Chicago's Famous Buildings: 5th edition

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Harold Washington Library Center
Chicago's Famous Buildings: Fifth Edition
by Franz Schulze and Kevin Harrington

Harold Washington Library Center (1991)
400 South State Street
Architects: Hammond, Beeby & Babka

The huge publicity preceding the 1991 opening of the new main Chicago Public Library mostly stemmed from two sources: a long-lasting argument over where the new structure should be erected (indeed, should it be a new building at all or a rehabilitated old one?) and the formal competition for a final design, a contest that unfolded once the South Loop site was selected.
The Harold Washington Library Center. Photograph by Timothy Hursley.

Moreover, the winning entry generated considerable controversy in its own right. Design architect Thomas Beeby conceived a building of the sort one rightly calls an edifice, which mostly looks as if the modernist revolution of the last century had never happened. Clad with granite on the lower levels and brick above, the library is monumental in more than scale, harking back to the Beaux Arts manner of the late nineteenth century not only in its powerful axial symmetry but in the heavy representational decoration that adorns its exterior. It is clearly indebted to the ancient Western tradition of grandiloquent civic structures.

The glass-roofed winter garden at the Harold Washington Library. Photograph by Timothy Hursley.Yet a closer look confirms that it is a contemporary building after all, especially in its self-consciously neo-Mannerist mixture of old and new elements. The whole west wall and the pedimented attic are clad in glass and aluminum and steel components, whose modernist look is counterposed violently but knowingly with the building’s overall muscular classicism. The granite base and the attic house the public areas of the library, the most imposing part of which is the glass-roofed winter garden on the top story, recently equipped with a restaurant. The undifferentiated stack spaces of the middle floors are expressed on the facade by tall, deeply incised arched windows that reinforce the dignity and weight of the whole. Other latter-day touches are found in the decorative program of the interior, which features sculptures and paintings by well-known artists, principally from Chicago.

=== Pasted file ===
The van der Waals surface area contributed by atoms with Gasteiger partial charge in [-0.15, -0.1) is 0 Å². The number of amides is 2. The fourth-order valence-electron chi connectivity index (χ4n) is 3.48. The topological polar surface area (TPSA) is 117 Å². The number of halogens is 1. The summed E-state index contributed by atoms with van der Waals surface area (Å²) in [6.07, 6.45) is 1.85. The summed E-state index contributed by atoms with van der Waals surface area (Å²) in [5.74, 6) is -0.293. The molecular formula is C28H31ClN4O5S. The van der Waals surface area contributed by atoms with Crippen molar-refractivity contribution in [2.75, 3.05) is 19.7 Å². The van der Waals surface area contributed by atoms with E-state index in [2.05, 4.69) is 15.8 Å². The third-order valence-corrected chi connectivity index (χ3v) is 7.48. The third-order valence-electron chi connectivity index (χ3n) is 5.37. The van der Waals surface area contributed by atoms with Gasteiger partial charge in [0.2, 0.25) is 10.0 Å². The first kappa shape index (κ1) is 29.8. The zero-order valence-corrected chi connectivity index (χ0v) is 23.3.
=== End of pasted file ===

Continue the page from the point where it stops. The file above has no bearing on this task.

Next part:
In his use of ornament, Beeby has expressed his intention to revive the look of history in a building that, true to the postmodernist aesthetic, also displays its attachment to contemporaneity. The huge acroteria at the top edge of the structure feature several representations of the owl, a bird that stands for wisdom and learning. More specifically, Beeby’s iconography relates to the Midwest and to Chicago. The head of Ceres, Roman goddess of grain, appears in wall medallions together with ears of corn, the pairing symbolic of prairie agriculture. The ninth-floor cornice railing marks the uniform height of buildings proposed in the famous 1909 Plan of Chicago of Daniel Burnham and Edward Bennett. And the meaning of "Windy City Man" high on the facade is obvious.


Copyright notice: ©2003 Excerpted from pages 68-70 of Chicago's Famous Buildings: 5th edition by Franz Schulze and Kevin Harrington, published by the University of Chicago Press. ©2003 by the University of Chicago. All rights reserved. This text may be used and shared in accordance with the fair-use provisions of U.S. copyright law, and it may be archived and redistributed in electronic form, provided that this entire notice, including copyright information, is carried and provided that the University of Chicago Press is notified and no fee is charged for access. Archiving, redistribution, or republication of this text on other terms, in any medium, requires the consent of University of Chicago Press.

Franz Schulze and Kevin Harrington
Chicago's Famous Buildings: Fifth edition
©1965, 1969, 1980, 1993, 2003; 358 pages, 206 halftones; 4-3/4 x 8
Cloth $35.00 ISBN: 0-226-74064-1
Paper $14.00 ISBN: 0-226-74066-8

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